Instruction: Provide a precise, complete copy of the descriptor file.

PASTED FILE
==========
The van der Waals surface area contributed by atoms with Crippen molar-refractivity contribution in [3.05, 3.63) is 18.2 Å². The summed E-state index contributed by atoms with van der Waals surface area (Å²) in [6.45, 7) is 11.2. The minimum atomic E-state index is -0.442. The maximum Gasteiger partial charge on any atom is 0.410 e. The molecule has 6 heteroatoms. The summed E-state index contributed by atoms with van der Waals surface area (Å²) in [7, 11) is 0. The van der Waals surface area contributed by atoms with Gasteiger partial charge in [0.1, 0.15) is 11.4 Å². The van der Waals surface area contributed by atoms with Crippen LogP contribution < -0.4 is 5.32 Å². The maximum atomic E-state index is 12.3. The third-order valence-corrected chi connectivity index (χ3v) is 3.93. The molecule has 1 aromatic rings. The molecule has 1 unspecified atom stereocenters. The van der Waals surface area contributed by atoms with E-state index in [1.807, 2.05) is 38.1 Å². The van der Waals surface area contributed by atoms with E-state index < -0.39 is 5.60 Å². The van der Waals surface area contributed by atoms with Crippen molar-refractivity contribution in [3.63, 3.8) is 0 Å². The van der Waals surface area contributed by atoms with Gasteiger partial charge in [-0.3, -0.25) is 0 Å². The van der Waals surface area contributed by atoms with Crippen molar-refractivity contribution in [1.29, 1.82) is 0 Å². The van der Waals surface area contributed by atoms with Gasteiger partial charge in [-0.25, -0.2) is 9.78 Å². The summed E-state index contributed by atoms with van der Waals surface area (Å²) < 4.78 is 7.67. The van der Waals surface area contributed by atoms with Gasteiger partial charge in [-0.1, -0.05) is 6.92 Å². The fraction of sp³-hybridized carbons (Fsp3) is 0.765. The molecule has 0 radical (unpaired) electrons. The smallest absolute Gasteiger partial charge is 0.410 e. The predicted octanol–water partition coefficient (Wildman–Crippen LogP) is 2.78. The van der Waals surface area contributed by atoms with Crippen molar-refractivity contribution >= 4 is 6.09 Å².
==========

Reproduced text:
The van der Waals surface area contributed by atoms with Crippen molar-refractivity contribution in [3.05, 3.63) is 18.2 Å². The summed E-state index contributed by atoms with van der Waals surface area (Å²) in [6.45, 7) is 11.2. The minimum atomic E-state index is -0.442. The maximum Gasteiger partial charge on any atom is 0.410 e. The molecule has 6 heteroatoms. The summed E-state index contributed by atoms with van der Waals surface area (Å²) in [7, 11) is 0. The van der Waals surface area contributed by atoms with Gasteiger partial charge in [0.1, 0.15) is 11.4 Å². The van der Waals surface area contributed by atoms with Crippen LogP contribution < -0.4 is 5.32 Å². The maximum atomic E-state index is 12.3. The third-order valence-corrected chi connectivity index (χ3v) is 3.93. The molecule has 1 aromatic rings. The molecule has 1 unspecified atom stereocenters. The van der Waals surface area contributed by atoms with E-state index in [1.807, 2.05) is 38.1 Å². The van der Waals surface area contributed by atoms with E-state index < -0.39 is 5.60 Å². The van der Waals surface area contributed by atoms with Crippen molar-refractivity contribution in [3.63, 3.8) is 0 Å². The van der Waals surface area contributed by atoms with Gasteiger partial charge in [-0.3, -0.25) is 0 Å². The van der Waals surface area contributed by atoms with Crippen molar-refractivity contribution in [1.29, 1.82) is 0 Å². The van der Waals surface area contributed by atoms with Gasteiger partial charge in [-0.25, -0.2) is 9.78 Å². The summed E-state index contributed by atoms with van der Waals surface area (Å²) < 4.78 is 7.67. The van der Waals surface area contributed by atoms with Gasteiger partial charge in [-0.1, -0.05) is 6.92 Å². The fraction of sp³-hybridized carbons (Fsp3) is 0.765. The molecule has 0 radical (unpaired) electrons. The smallest absolute Gasteiger partial charge is 0.410 e. The predicted octanol–water partition coefficient (Wildman–Crippen LogP) is 2.78. The van der Waals surface area contributed by atoms with Crippen molar-refractivity contribution >= 4 is 6.09 Å².